How LEDs are different from other types of lighting?

LED Lights- How are the different?

Traditional incandescent, fluorescent and high intensity discharge (HID) lamp are comprised of a glass enclosure with a filament or electrodes inside, filled with gases and coated.

LED lamps are based on semiconductor technology. They are built of a little chip (commonly of a size of 1mm2) made of layers of semiconductor materials. LED lighting can contain just one or more chips. The chips are fixed to a material with heat-conducting qualities and encapsulated in a lens. The complete device can be used separately or in arrays.

As LED lamps are based on different technology from all other types of lighting, they have unique features and qualities.

Traditional lamps emit light in all directions. This results in some portion of the light being wasted. As LEDs are mounted on flat surfaces, they emit light hemispherically. They are perfect for directional applications and for task lightings as the light waste is significantly reduced.

LED lamps can be small size and low-profile. They are well-suited for under and in-cabinet lighting. They are much more compact than other lamps and unobtrusive.

Unlikely traditional lamps, LEDs do not have glass enclosures and filaments. This makes them very resistant to vibration. They find applications in trains and planes, elevators and escalators, in industrial facilities or in fan kits.

In traditional lamps, when a glass or quartz enclosure breaks, the life of the bulb is finished. This happen quite often during transport, storage, handling and installation.

LED lamps generally do not contain any glass components. They are recommended for places where the breakage is likely to happen, such as sports facilities or places exposed to vandalism. LEDs are suitable for places where a broken bulb may cause a hazard, such as nurseries, children playgrounds, assisted living facilities or food preparation areas.

Unlike fluorescent lamps, LEDs are increasing their performance in lower temperatures. They are a perfect fit for retail refrigerated and freezer cases and cold storage facilities.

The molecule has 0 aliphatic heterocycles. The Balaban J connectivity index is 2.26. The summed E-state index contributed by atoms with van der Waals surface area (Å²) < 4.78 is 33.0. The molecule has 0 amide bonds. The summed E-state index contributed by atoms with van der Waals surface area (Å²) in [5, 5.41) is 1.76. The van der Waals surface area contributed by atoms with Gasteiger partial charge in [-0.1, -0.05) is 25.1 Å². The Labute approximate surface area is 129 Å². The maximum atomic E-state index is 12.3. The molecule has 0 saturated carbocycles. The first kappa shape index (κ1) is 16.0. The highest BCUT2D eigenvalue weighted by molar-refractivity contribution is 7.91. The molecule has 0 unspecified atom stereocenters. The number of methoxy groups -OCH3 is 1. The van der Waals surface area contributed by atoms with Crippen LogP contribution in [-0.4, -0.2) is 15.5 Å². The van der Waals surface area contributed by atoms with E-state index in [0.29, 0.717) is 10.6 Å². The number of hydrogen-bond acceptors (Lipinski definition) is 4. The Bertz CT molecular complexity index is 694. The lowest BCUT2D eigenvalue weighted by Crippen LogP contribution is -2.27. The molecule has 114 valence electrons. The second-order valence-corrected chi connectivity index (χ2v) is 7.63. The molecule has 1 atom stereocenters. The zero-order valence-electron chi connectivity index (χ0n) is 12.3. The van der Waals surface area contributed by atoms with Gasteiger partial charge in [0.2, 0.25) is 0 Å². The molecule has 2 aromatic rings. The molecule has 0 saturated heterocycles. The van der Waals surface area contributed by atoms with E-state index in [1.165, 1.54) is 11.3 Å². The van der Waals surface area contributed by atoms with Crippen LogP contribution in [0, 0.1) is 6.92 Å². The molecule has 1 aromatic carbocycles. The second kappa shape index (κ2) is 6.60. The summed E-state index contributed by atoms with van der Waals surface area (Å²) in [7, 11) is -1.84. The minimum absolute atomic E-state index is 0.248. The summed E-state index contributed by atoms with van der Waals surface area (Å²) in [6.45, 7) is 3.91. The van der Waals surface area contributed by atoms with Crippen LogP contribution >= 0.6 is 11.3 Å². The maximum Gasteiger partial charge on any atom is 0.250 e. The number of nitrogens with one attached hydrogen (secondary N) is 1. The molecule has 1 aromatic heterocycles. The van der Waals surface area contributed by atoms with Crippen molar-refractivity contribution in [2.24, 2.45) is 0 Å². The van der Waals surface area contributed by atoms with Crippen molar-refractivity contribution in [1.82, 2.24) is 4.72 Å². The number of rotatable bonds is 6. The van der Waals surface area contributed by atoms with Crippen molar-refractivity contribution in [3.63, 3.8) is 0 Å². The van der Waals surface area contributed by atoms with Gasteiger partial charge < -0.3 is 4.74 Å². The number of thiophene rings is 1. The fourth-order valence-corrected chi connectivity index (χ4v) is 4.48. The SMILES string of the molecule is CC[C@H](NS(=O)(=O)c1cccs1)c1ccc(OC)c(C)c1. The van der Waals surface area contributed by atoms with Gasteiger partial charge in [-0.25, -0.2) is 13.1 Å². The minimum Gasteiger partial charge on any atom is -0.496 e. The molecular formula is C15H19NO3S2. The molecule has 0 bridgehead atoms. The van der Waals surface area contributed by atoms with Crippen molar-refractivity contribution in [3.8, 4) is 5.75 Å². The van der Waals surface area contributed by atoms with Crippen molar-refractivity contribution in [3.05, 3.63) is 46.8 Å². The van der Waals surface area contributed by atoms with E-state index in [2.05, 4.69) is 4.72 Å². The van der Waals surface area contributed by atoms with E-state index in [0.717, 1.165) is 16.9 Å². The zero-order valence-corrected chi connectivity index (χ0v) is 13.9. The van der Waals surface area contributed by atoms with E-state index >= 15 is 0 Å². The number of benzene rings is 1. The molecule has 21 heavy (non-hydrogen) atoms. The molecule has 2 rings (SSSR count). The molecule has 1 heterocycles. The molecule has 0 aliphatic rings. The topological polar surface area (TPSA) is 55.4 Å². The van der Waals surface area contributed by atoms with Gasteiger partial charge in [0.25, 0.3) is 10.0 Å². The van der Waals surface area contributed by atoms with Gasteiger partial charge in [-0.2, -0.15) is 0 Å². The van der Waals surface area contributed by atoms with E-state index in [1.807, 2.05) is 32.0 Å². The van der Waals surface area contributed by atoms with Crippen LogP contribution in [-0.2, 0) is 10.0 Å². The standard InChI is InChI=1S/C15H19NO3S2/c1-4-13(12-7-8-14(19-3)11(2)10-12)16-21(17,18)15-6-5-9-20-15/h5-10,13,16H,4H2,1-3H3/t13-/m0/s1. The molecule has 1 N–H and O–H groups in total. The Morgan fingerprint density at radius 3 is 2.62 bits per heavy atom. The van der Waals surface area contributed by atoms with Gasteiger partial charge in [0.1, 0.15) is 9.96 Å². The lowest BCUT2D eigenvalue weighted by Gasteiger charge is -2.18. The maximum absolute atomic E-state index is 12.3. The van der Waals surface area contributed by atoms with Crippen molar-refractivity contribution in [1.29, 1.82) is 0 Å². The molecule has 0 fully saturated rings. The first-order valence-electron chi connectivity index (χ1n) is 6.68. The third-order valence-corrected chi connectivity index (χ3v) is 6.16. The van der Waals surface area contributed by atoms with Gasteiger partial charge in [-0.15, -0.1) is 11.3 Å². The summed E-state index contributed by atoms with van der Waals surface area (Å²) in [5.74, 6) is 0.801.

Fluorescent and high discharge lamps (HID) do not provides a full brightness immediately after being turned on. The warming up process can take up to ten minutes for a sodium lamp. They also have a very long re-strike time – when turned off they must rest for up to ten minutes to cool down before switching on again. In contrast, LED lamps achieve the full brightness almost instantly. They can be turned on and off with no re-strike time.

In traditional light sources frequent turning on and off shorten the bulb’s life considerably. In incandescent lamps it causes weakening of a filament, in HID lamps it makes damage to the material covering the electrodes. Linear fluorescent lamps (as T8 or T12) are also vulnerable to frequent switching and their lifetime is even characterized by the frequency of on and off. LED lifespan and lumen efficacy is unaffected by rapid cycling. They are well-suited for use with daylight or motion sensors.

Incandescent and fluorescent lamps convert most of the power into heat. Excessive heat from lamps may cause burn hazard to people and materials.

HID lamps emit ultraviolet radiation and require special shielding to protect people from exposure. UV radiation can cause skin and eye burns if the shield gets damaged. UV is also damaging for artwork and fabrics.

In contrast, LED lamps do not emit infrared radiation of UV.

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